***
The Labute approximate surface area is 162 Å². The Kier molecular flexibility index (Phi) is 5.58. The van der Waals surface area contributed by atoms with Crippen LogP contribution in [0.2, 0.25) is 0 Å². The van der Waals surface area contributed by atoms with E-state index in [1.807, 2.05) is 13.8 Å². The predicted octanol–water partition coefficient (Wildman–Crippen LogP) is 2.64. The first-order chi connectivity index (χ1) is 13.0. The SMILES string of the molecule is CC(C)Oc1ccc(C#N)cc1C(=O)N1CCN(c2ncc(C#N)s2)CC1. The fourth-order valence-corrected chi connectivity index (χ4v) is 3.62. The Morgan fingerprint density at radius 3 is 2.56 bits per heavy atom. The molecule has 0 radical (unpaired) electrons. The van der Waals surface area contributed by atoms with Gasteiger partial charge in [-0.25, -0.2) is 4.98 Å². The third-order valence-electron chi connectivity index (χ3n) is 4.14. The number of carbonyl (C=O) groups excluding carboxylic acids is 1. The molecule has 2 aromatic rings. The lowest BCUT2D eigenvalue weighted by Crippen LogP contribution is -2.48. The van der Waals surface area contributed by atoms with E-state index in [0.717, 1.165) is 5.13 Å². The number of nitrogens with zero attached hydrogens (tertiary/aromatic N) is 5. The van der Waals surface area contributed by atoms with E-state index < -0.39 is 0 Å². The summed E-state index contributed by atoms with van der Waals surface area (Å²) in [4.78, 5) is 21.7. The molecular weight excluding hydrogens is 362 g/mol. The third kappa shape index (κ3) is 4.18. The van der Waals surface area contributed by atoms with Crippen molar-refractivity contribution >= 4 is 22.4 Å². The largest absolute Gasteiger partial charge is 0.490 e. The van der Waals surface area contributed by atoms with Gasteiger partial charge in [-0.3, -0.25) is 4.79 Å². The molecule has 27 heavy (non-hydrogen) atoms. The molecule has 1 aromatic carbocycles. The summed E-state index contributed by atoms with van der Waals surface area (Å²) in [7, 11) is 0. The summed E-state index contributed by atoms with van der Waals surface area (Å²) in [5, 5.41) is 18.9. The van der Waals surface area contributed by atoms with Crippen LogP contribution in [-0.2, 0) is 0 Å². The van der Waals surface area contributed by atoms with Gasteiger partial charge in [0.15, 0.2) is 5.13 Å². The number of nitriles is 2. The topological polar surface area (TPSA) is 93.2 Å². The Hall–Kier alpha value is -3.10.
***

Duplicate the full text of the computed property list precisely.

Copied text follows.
The Labute approximate surface area is 162 Å². The Kier molecular flexibility index (Phi) is 5.58. The van der Waals surface area contributed by atoms with Crippen LogP contribution in [0.2, 0.25) is 0 Å². The van der Waals surface area contributed by atoms with E-state index in [1.807, 2.05) is 13.8 Å². The predicted octanol–water partition coefficient (Wildman–Crippen LogP) is 2.64. The first-order chi connectivity index (χ1) is 13.0. The SMILES string of the molecule is CC(C)Oc1ccc(C#N)cc1C(=O)N1CCN(c2ncc(C#N)s2)CC1. The fourth-order valence-corrected chi connectivity index (χ4v) is 3.62. The Morgan fingerprint density at radius 3 is 2.56 bits per heavy atom. The molecule has 0 radical (unpaired) electrons. The van der Waals surface area contributed by atoms with Gasteiger partial charge in [-0.25, -0.2) is 4.98 Å². The third-order valence-electron chi connectivity index (χ3n) is 4.14. The number of carbonyl (C=O) groups excluding carboxylic acids is 1. The molecule has 2 aromatic rings. The lowest BCUT2D eigenvalue weighted by Crippen LogP contribution is -2.48. The van der Waals surface area contributed by atoms with E-state index in [0.717, 1.165) is 5.13 Å². The number of nitrogens with zero attached hydrogens (tertiary/aromatic N) is 5. The van der Waals surface area contributed by atoms with E-state index < -0.39 is 0 Å². The summed E-state index contributed by atoms with van der Waals surface area (Å²) in [4.78, 5) is 21.7. The molecular weight excluding hydrogens is 362 g/mol. The third kappa shape index (κ3) is 4.18. The van der Waals surface area contributed by atoms with Crippen molar-refractivity contribution >= 4 is 22.4 Å². The largest absolute Gasteiger partial charge is 0.490 e. The van der Waals surface area contributed by atoms with Gasteiger partial charge in [-0.3, -0.25) is 4.79 Å². The molecule has 27 heavy (non-hydrogen) atoms. The molecule has 1 aromatic carbocycles. The summed E-state index contributed by atoms with van der Waals surface area (Å²) in [7, 11) is 0. The summed E-state index contributed by atoms with van der Waals surface area (Å²) in [5, 5.41) is 18.9. The van der Waals surface area contributed by atoms with Crippen LogP contribution in [-0.2, 0) is 0 Å². The van der Waals surface area contributed by atoms with Gasteiger partial charge in [0.15, 0.2) is 5.13 Å². The number of nitriles is 2. The topological polar surface area (TPSA) is 93.2 Å². The Hall–Kier alpha value is -3.10.